I have now read Gerardo Aldana’s essay ”The Maya calendar correlation problem” that I mentioned in an earlier blog post. It is also a long essay and I will make it into two or three blog posts. Although the essay does not concern the 2012 phenomenon as such I file it under that category on this blog since it shows that the correlation problem still is with us. John Major Jenkins, one of the main proponents for an “alternative” interpretation of the Maya calendar, has commented on Aldana’s research but without actually reading the essay. Not only is Jenkins’ critique missing the whole issue that Aldana raises, but Jenkins (and other “2012ers”) will for sure not give up their beloved winter solstice alignment. That would be devastating to their business.
The essay takes a history of science approach and “examines the individual histories of Mayanist considerations of the Dresden Codex Venus Table, the Landa equation, the Katun sequence in the Chronicle of Oxkutzcab, and a subset of the calendric data in the Books of Chilam Balam” (p. 2). I highly recommend everyone to read the essay as it shows how some issues can become “black boxed” in the Latourian sense. Aldana shows that “critical aspects of the problem’s genealogy […] have been buried within the literature, and so rendered invisible to late 20th and early 21st century scholarship” (p. 2). The main focus is set on Eric Thompson and Floyd Lounsbury and their formulation and solution of the problem. It turns out that Thompson still affects Mayanist research, 35 years after his death.
In this first post I basically mention the various calendars and astronomical data that are under discussion in Aldana’s essay. The Calendar Round (CR) consists of a 260 day long cycle generally called tzolkin (chol qiij) and a 365 day long cycle generally called haab (haab’). Together these cycles form the greater CR of roughly 52 years. The CR appears to have been the same at all known sites throughout the lowlands during the Classic period. However, there were changes in practice sometime between the early Postclassic period and the late Colonial period as can be seen in the so-called Yearbearers which are different in later periods. Hence, there were some slippage between the tzolkin and the haab. During Classic times the CR were often combined with Long Count (LC) dates. Thus, the aim of the correlation issue is to match the CR and LC dates with equivalent dates in the Julian calendar (not the Gregorian calendar since it was introduced in 1582). This is the Ajaw equation and it is expressed as: LC + X = JD. X is the Ajaw constant and JD is the Julian Day number.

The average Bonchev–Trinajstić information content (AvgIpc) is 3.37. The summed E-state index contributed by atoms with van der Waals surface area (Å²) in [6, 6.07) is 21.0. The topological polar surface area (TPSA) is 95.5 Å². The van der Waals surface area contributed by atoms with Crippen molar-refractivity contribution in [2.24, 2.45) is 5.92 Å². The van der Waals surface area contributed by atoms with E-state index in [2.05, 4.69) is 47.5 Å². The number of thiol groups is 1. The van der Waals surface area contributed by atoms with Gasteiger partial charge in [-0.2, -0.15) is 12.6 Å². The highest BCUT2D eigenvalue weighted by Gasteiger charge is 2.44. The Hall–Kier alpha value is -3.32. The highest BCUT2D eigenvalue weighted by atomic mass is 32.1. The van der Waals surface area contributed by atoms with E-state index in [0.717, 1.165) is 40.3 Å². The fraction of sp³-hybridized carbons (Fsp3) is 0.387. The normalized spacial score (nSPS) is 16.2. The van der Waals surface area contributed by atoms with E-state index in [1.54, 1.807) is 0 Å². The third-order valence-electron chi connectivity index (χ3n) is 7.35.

During the Terminal Classic the Maya began to use a Katun Count (aka the Short Count) that named a katun (a 20 years long period) after the final day in the tzolkin calendar. Hence 188.8.131.52.0 13 Ajaw 18 Yax was called a Katun 13 Ajaw. However, sometime between the late Terminal Classic period and the early Colonial period the Maya changed this system from being part of the larger Baktun count of the LC to simply become a cyclical format with 13 katuns in each cycle (the may cycle in Prudence Rice’s model). Thus, can we be sure that there is strict continuity through these changes in calendar practices? Can there even be a maintained synchrony across the Maya area without the LC? It is doubtful in my opinion.
During the Classic period the LC was accompanied by the Lunar Series. These are fairly consistent from site to site and most of the moon ages were probably derived from observation. Hence, any proposed calendar correlation must predict the moon ages within the Lunar Series. What is needed then is the recording of moon ages and calendar dates in later Maya documents, such as the Dresden Codex. Unfortunately there is no recognizable historical eclipse within the Eclipse Table of the Dresden Codex. The table only appears to record possible events or warning dates, not observed moon ages with a known historical anchor.
It is the Venus Table in the Dresden Codex that has played a crucial role in the correlation issue. The Venus Round (VR) is given as 584 days in the Dresden Codex. It counts them off for roughly 104 years. However, the true synodic period of Venus is 583,9214 days. This discrepancy is believed to have been corrected by the use of correction intervals in order to make up for the accumulating error. Many Mayanists have proposed schemes for “integrating correction intervals with uncorrected VR in idealized schemes, but for the most part, these proposals rely on the invocation of a specific calendar correlation…” (p 11). It is here where the problems begin and Aldana shows how people have twisted and bended the empirical data in order to fit their own correlation constant. To be continued…